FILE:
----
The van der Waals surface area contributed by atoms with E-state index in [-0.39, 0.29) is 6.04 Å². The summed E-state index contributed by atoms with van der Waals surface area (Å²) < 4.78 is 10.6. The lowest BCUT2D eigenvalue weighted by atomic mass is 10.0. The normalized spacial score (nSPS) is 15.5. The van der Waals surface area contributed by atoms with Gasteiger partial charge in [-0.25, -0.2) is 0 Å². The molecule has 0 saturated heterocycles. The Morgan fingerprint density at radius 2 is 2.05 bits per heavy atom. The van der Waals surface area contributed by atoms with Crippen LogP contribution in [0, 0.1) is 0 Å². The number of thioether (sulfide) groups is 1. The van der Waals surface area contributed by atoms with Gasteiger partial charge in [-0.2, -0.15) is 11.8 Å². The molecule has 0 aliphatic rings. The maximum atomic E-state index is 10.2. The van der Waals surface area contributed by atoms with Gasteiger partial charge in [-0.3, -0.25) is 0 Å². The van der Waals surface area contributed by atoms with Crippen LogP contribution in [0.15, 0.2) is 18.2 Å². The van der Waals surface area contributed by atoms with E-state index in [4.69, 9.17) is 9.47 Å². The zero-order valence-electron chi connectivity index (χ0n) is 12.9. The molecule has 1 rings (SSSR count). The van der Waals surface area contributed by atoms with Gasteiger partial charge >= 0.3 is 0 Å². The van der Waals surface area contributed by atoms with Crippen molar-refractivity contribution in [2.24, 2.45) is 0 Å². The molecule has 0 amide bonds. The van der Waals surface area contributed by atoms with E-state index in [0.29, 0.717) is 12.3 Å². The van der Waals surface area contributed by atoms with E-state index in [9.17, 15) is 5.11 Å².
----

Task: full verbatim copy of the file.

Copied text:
The van der Waals surface area contributed by atoms with E-state index in [-0.39, 0.29) is 6.04 Å². The summed E-state index contributed by atoms with van der Waals surface area (Å²) < 4.78 is 10.6. The lowest BCUT2D eigenvalue weighted by atomic mass is 10.0. The normalized spacial score (nSPS) is 15.5. The van der Waals surface area contributed by atoms with Gasteiger partial charge in [-0.25, -0.2) is 0 Å². The molecule has 0 saturated heterocycles. The Morgan fingerprint density at radius 2 is 2.05 bits per heavy atom. The van der Waals surface area contributed by atoms with Crippen LogP contribution in [0, 0.1) is 0 Å². The number of thioether (sulfide) groups is 1. The van der Waals surface area contributed by atoms with Gasteiger partial charge in [-0.2, -0.15) is 11.8 Å². The molecule has 0 aliphatic rings. The maximum atomic E-state index is 10.2. The van der Waals surface area contributed by atoms with Gasteiger partial charge in [-0.3, -0.25) is 0 Å². The van der Waals surface area contributed by atoms with Crippen LogP contribution in [0.15, 0.2) is 18.2 Å². The van der Waals surface area contributed by atoms with E-state index in [4.69, 9.17) is 9.47 Å². The zero-order valence-electron chi connectivity index (χ0n) is 12.9. The molecule has 1 rings (SSSR count). The van der Waals surface area contributed by atoms with Gasteiger partial charge >= 0.3 is 0 Å². The van der Waals surface area contributed by atoms with Crippen molar-refractivity contribution in [2.24, 2.45) is 0 Å². The molecule has 0 amide bonds. The van der Waals surface area contributed by atoms with E-state index in [0.29, 0.717) is 12.3 Å². The van der Waals surface area contributed by atoms with E-state index in [9.17, 15) is 5.11 Å².